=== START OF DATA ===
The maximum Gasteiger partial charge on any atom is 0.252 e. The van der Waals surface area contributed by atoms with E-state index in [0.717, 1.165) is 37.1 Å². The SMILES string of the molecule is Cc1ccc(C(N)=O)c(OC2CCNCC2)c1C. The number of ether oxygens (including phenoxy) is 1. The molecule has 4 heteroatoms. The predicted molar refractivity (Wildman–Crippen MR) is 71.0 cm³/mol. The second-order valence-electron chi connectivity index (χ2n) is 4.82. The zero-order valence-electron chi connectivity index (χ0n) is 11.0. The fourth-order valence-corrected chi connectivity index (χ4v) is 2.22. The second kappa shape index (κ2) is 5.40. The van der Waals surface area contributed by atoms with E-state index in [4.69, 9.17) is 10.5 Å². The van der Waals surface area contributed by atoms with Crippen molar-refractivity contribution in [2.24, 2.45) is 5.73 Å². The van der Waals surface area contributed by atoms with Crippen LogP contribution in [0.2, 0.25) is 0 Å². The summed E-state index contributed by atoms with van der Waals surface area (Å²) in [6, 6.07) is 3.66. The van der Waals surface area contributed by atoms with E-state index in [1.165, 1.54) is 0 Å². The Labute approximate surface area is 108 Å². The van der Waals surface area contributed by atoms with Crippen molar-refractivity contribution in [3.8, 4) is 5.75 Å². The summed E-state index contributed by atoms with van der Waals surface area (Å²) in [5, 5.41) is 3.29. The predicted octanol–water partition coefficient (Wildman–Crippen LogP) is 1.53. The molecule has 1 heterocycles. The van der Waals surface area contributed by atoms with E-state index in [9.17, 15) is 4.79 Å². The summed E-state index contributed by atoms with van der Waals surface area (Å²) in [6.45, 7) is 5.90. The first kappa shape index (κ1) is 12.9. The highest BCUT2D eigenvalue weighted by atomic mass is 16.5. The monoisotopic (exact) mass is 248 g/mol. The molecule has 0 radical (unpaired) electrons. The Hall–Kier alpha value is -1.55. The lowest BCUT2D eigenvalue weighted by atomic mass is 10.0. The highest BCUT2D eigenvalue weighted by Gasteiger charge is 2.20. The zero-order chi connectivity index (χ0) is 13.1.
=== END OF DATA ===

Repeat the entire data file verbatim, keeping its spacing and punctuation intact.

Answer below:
The maximum Gasteiger partial charge on any atom is 0.252 e. The van der Waals surface area contributed by atoms with E-state index in [0.717, 1.165) is 37.1 Å². The SMILES string of the molecule is Cc1ccc(C(N)=O)c(OC2CCNCC2)c1C. The number of ether oxygens (including phenoxy) is 1. The molecule has 4 heteroatoms. The predicted molar refractivity (Wildman–Crippen MR) is 71.0 cm³/mol. The second-order valence-electron chi connectivity index (χ2n) is 4.82. The zero-order valence-electron chi connectivity index (χ0n) is 11.0. The fourth-order valence-corrected chi connectivity index (χ4v) is 2.22. The second kappa shape index (κ2) is 5.40. The van der Waals surface area contributed by atoms with E-state index in [4.69, 9.17) is 10.5 Å². The van der Waals surface area contributed by atoms with Crippen molar-refractivity contribution in [2.24, 2.45) is 5.73 Å². The van der Waals surface area contributed by atoms with Crippen LogP contribution in [0.2, 0.25) is 0 Å². The summed E-state index contributed by atoms with van der Waals surface area (Å²) in [6, 6.07) is 3.66. The van der Waals surface area contributed by atoms with E-state index in [1.165, 1.54) is 0 Å². The Labute approximate surface area is 108 Å². The van der Waals surface area contributed by atoms with Crippen molar-refractivity contribution in [3.8, 4) is 5.75 Å². The summed E-state index contributed by atoms with van der Waals surface area (Å²) in [5, 5.41) is 3.29. The predicted octanol–water partition coefficient (Wildman–Crippen LogP) is 1.53. The molecule has 1 heterocycles. The van der Waals surface area contributed by atoms with E-state index in [9.17, 15) is 4.79 Å². The summed E-state index contributed by atoms with van der Waals surface area (Å²) in [6.45, 7) is 5.90. The first kappa shape index (κ1) is 12.9. The highest BCUT2D eigenvalue weighted by atomic mass is 16.5. The monoisotopic (exact) mass is 248 g/mol. The molecule has 0 radical (unpaired) electrons. The Hall–Kier alpha value is -1.55. The lowest BCUT2D eigenvalue weighted by atomic mass is 10.0. The highest BCUT2D eigenvalue weighted by Gasteiger charge is 2.20. The zero-order chi connectivity index (χ0) is 13.1.